The Acceptability and Feasibility of an Innovative Feeding Toolkit to Improve Infant and Young Child Feeding in Mbeya District, Tanzania Open Access

Sawyer, Sarah (Spring 2018)

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Introduction: In Tanzania there is a need for tools that allow mothers and caregivers to improve complementary feeding practices for children aged 6-24 months, including improving the quality, quantity, and diversity of food, as well as the frequency of feeding. We used an innovative feeding toolkit, which included a demarcated bowl, slotted spoon, and counseling card, to target the practice of behaviors associated with complementary feeding. Methodology: In June–September 2017, we assessed community acceptability of the feeding bowl, spoon, and counseling card and conducted user-testing of the toolkit with caregivers of children 6-18 months of age in Mbeya region, Tanzania. Results: Over the course of the trial, the mean number of meals in the previous 24 hours increased from 2.35 to 2.79 meals in 6-8.9 month olds and from 2.58 to 2.78 meals in 9-11.9 month olds, but decreased from 3.35 to 3.28 meals in 12-18 month olds. The mean number of food groups in the previous seven days increased from 5.45 to 6.9 groups in 6-8.9 month olds, from 7.53 to 8.79 groups in 9-11.9 month olds, and from 8.7 to 9.5 groups in 12-18 month olds. The percent of infants consuming age-appropriate volume of food at each meal increased from 20% to 95% in 6-8.9 month olds, from 21% to 50% in 9-11.9 month olds, and from 35% to 39% in 12-18 month olds. The majority of mothers reported changes in their child’s diet since they started using the feeding toolkit, including increases in quantity of the food the child age and positive changes in the child’s health. Mothers noted increasing feeding frequency and number of food groups fed to their infant. Conclusion: The innovative feeding toolkit was generally found to be acceptable and feasible for use in Tanzania to improve infant and young child feeding. Further research needs to be conducted on the feeding toolkit to better determine its effectiveness in improving infant and young child feeding practices.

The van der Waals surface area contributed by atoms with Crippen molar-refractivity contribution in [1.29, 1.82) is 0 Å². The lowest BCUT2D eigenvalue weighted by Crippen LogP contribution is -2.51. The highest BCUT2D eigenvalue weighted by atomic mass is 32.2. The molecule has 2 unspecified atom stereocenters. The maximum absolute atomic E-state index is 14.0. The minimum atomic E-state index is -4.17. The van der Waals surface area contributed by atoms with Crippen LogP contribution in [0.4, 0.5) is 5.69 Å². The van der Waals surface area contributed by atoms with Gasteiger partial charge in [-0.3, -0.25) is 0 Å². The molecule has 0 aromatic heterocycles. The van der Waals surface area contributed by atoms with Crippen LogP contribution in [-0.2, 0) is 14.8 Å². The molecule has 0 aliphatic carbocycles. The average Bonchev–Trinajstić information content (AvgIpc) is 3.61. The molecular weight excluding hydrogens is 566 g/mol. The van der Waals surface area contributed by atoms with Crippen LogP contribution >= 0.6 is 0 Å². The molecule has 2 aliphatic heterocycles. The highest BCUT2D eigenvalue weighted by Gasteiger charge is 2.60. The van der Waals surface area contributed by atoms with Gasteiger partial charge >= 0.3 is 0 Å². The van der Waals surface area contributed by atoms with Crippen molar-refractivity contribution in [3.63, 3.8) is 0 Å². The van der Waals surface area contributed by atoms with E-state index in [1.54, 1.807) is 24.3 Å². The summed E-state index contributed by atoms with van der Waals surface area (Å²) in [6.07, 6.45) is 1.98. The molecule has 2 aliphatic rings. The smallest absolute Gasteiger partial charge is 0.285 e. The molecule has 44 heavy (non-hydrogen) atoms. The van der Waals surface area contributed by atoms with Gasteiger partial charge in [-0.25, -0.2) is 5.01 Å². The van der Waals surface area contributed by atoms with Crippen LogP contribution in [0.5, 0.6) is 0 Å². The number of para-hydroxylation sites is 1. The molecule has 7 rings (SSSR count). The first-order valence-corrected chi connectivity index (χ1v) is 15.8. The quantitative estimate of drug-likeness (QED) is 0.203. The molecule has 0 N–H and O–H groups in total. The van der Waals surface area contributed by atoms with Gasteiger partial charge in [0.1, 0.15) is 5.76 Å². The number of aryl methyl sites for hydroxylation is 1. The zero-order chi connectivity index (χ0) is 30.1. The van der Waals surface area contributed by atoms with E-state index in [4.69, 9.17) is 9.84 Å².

Table of Contents


Chapter I: Introduction - 9

Context of the Project - 9

Problem Statement - 10

Purpose of the Project - 11


Chapter II: Literature Review - 12

Global Problem of Maternal and Child Malnutrition - 12

Maternal Nutrition - 13

Exclusive Breastfeeding - 14

Complementary Feeding - 14

Consequences of Maternal and Child Undernutrition - 15

Review of Theoretical Frameworks - 15

Evaluation of Recent Maternal and Child Nutrition Interventions - 21

Tanzania Context - 31

References - 33


Chapter III: Manuscript - 35

Abstract - 37

Introduction - 38

Methods - 39

Results - 43

Discussion - 51

References - 58


Chapter IV: Conclusion and Recommendations - 59


Chapter V: Appendices - 61


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